Is the way to a woman’s heart through her funny bone?
Say what you will about the findings in evolutionary psychology—they certainly have good narratives. One of the latest, published in the July issue of Personality and Social Psychology Bulletin, uses sexual selection theory to argue that humor is important to men and women in heterosexual romantic contexts, albeit in different ways. According to the authors, men try to produce humor (i.e., be funny) in initial romantic encounters in order to attract partners, whereas women evaluate the humor used by their male counterparts to assess how attractive these men are. While guys trying to be funny and girls being attracted to funny guys seems more in line with romcom archetypes than scientific investigation, what the researchers were trying to figure out in the present set of studies was a) if this effect holds in real life, and b) what the root of it is (they are evolutionary scientists, after all).
In a nutshell, the answer to the first question appears to be yes. In a sample of heterosexual college students, researchers completed the following three studies.
In the first, they asked participants about their typical behavior when getting to know a potential romantic partner and found that men were significantly more likely to report producing humor, whereas women were more likely to report evaluating humor.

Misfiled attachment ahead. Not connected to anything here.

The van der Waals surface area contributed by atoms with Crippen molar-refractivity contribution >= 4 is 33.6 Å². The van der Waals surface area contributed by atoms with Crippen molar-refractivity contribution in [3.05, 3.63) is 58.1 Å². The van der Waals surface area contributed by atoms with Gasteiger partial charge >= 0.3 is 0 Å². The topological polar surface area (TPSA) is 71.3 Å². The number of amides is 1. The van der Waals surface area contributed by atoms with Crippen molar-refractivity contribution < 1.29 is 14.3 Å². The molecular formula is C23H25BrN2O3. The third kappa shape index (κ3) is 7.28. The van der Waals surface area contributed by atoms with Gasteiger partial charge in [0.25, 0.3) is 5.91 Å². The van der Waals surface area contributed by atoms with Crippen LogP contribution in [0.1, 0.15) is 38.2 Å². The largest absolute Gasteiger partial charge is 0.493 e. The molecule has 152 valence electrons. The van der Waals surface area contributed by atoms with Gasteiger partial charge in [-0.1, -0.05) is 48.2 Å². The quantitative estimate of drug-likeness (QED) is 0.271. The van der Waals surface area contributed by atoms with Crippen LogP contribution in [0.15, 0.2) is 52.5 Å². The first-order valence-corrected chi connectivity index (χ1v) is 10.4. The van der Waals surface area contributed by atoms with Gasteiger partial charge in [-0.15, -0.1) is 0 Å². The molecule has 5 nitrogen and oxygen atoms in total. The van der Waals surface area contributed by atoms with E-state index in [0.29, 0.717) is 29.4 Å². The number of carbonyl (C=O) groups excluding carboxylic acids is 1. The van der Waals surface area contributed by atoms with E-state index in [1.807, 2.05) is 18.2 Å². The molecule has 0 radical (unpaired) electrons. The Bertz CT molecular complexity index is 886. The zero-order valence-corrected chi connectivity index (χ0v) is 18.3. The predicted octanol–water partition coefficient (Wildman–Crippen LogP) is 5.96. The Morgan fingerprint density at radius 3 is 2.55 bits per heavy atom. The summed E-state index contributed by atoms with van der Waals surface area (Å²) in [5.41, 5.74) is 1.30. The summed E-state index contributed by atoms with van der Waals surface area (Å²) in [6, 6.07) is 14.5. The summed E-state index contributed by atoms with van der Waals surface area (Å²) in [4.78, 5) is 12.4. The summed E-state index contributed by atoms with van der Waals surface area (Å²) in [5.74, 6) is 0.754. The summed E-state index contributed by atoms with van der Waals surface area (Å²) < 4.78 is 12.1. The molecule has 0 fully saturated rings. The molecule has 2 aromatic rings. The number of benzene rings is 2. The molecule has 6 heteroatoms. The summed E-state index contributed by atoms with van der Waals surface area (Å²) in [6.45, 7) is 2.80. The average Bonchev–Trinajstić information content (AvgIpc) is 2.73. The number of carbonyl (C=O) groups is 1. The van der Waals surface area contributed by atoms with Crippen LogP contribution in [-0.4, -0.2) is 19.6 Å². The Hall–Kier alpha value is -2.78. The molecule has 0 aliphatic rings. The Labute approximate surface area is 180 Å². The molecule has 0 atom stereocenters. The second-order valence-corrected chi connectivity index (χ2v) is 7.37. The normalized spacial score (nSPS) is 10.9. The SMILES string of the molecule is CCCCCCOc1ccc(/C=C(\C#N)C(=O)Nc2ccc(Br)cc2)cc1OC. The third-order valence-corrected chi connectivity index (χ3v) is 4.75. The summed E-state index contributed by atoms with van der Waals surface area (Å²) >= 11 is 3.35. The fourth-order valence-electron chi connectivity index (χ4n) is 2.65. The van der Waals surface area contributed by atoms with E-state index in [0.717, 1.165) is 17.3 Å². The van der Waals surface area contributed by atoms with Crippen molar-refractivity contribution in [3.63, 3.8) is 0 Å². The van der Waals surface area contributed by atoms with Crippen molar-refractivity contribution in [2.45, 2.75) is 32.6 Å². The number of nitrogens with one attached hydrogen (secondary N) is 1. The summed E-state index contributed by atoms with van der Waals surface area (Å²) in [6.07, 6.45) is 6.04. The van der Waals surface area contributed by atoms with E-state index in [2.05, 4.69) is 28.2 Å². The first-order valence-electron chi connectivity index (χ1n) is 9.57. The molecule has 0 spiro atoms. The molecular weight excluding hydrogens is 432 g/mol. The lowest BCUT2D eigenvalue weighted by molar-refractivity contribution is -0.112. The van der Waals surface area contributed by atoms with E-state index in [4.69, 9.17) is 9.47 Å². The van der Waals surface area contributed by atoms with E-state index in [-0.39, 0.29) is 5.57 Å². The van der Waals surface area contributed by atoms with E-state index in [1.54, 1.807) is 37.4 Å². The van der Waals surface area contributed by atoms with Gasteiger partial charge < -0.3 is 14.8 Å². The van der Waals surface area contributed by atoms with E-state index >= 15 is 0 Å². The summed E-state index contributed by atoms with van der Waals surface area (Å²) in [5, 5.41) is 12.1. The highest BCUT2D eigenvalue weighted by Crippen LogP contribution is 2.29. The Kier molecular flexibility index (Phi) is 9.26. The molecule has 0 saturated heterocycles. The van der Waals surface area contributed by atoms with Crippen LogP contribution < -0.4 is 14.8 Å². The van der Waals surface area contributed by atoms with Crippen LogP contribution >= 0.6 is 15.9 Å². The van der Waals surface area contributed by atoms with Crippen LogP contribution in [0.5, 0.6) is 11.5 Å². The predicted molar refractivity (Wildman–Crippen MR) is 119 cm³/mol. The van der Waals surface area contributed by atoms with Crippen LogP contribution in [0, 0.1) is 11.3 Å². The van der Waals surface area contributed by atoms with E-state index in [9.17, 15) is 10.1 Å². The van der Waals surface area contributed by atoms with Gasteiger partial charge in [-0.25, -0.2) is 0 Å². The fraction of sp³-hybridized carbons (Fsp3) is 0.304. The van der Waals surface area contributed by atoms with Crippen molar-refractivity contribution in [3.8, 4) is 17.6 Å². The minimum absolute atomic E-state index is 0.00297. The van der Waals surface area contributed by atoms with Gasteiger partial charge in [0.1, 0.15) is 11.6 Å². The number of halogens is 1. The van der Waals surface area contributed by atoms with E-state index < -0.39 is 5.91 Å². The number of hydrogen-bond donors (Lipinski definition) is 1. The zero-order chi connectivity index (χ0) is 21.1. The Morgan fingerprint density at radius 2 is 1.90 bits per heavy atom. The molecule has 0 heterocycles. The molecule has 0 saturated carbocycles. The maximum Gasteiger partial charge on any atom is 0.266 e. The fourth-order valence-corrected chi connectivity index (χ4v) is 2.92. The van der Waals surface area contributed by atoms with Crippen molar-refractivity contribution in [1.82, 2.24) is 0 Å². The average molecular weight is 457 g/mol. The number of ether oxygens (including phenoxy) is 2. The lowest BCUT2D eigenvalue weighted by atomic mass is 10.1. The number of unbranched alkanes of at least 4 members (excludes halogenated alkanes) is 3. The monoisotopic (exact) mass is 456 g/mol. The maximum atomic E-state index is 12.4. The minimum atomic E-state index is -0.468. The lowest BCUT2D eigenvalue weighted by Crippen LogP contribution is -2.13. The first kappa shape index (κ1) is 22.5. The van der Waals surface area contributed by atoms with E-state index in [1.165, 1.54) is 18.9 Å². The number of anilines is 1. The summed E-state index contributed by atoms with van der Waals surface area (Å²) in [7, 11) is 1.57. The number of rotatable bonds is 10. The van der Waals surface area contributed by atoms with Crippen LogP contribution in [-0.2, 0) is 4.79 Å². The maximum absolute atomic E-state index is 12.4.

In another, they analyzed the content of online dating profiles and found that men were more likely to include content “offering humor production”(e.g., saying things like “I like to make jokes”), while women were more likely to request humor production (e.g., saying things like “looking for someone who can make me laugh”).
Their final study had men and women read humorous statements ostensibly in the “about me” section of an opposite-sex individual’s dating profile. Interestingly, the extent to which participants rated a profile as comical predicted women’s but not men’s romantic interest in the supposed owner of the profile. That is, women who thought the profile was funny reported being more interested in the profile owner than women who thought it wasn’t funny, whereas men who thought the profile was funny were no more likely to find the owner attractive than those who didn’t.
The origin of the humor-attraction link can only be speculative, but the authors suggest that it may be stemmed in women’s use of comedic talent as a marker of intelligence. Evidence for this hypothesis comes from the fact that women’s ratings of a potential partner’s humor and intelligence were tightly linked, whereas men’s were not. In line with sexual selection research, this idea would suggest that since women invest more in offspring, they are looking for markers that suggest their chosen mate will provide for their children’s well-being. Whether a good one-liner is all it takes, however, is another question.